In a unanimous decision, the New Mexico Supreme court effectively ruled that professional photographers cannot exercise their religious freedom to turn down work for gay weddings, according to the Christian Post.
The Christian owners of Elane Photography declined a job to photograph a homosexual marriage-like ceremony because it violated their conscience. The court ruled against them.
The court had two opinions, with the minority opinion offering additional reasoning while concurring with the majority. The court ruling made a moral equivalence between racial discrimination and sexual discrimination:
"Therefore, when Elane Photography refused to photograph a same-sex commitment ceremony, it violated the [law] in the same way as if it had refused to photograph a wedding between people of different races."
The majority opinion contended that belief and practice should be separated in the public business sector:
"They may, for example, post a disclaimer on their website or in their studio advertising that they oppose same-sex marriage but that they comply with applicable antidiscrimination laws."
Senior counsel for Alliance Defending Freedom, the group representing Elane Photography, summarized their concern: "Americans are now on notice that the price of doing business is their freedom."
Judge Bosson's concurring opinion chillingly declared:
"In the smaller, more focused world of the marketplace, of commerce, of public accommodation, [they] have to channel their conduct, not their beliefs, so as to leave space for other Americans who believe something different. That compromise is part of the glue that holds us together as a nation...it is the price of citizenship."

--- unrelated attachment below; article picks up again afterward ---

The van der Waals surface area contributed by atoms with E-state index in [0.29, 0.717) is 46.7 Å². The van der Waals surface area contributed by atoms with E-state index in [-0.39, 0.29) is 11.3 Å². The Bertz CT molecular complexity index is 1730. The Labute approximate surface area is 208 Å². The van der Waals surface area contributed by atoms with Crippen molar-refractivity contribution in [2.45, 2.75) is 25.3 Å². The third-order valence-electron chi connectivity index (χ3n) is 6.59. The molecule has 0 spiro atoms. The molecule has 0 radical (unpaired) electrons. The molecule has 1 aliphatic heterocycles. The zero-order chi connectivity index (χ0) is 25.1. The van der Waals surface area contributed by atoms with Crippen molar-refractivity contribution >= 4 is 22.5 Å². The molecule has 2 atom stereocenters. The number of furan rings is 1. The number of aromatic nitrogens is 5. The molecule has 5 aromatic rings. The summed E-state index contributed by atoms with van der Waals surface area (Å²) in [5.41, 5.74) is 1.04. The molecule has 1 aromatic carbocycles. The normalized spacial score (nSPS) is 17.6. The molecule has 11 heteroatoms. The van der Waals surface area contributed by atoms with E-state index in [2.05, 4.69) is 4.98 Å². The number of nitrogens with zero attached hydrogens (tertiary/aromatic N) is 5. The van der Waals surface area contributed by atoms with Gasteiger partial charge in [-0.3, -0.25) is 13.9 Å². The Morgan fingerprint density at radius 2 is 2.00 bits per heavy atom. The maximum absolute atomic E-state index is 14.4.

The judge never explained why the compromise cannot be required of the homosexual couple instead. After all, they were able to find another photographer, and for a cheaper price.
The concurring statement by the judge further asserted in a matter-of-fact language:
"[They are] compelled by law to compromise the very religious beliefs that inspire their lives."
Although Judge Bosson's concurring opinion was not the accepted majority's reasoning, his stark views help illuminate the real issues at hand: a pluralistic society must be a society of compromise by definition. The real debate—conspicuously avoided in this Supreme Court ruling—is upon what standard should the particulars of compromise be determined?
Until this question is answered, the intellectual debate will be one-sided and more Christian consciences will be violated—at least in New Mexico.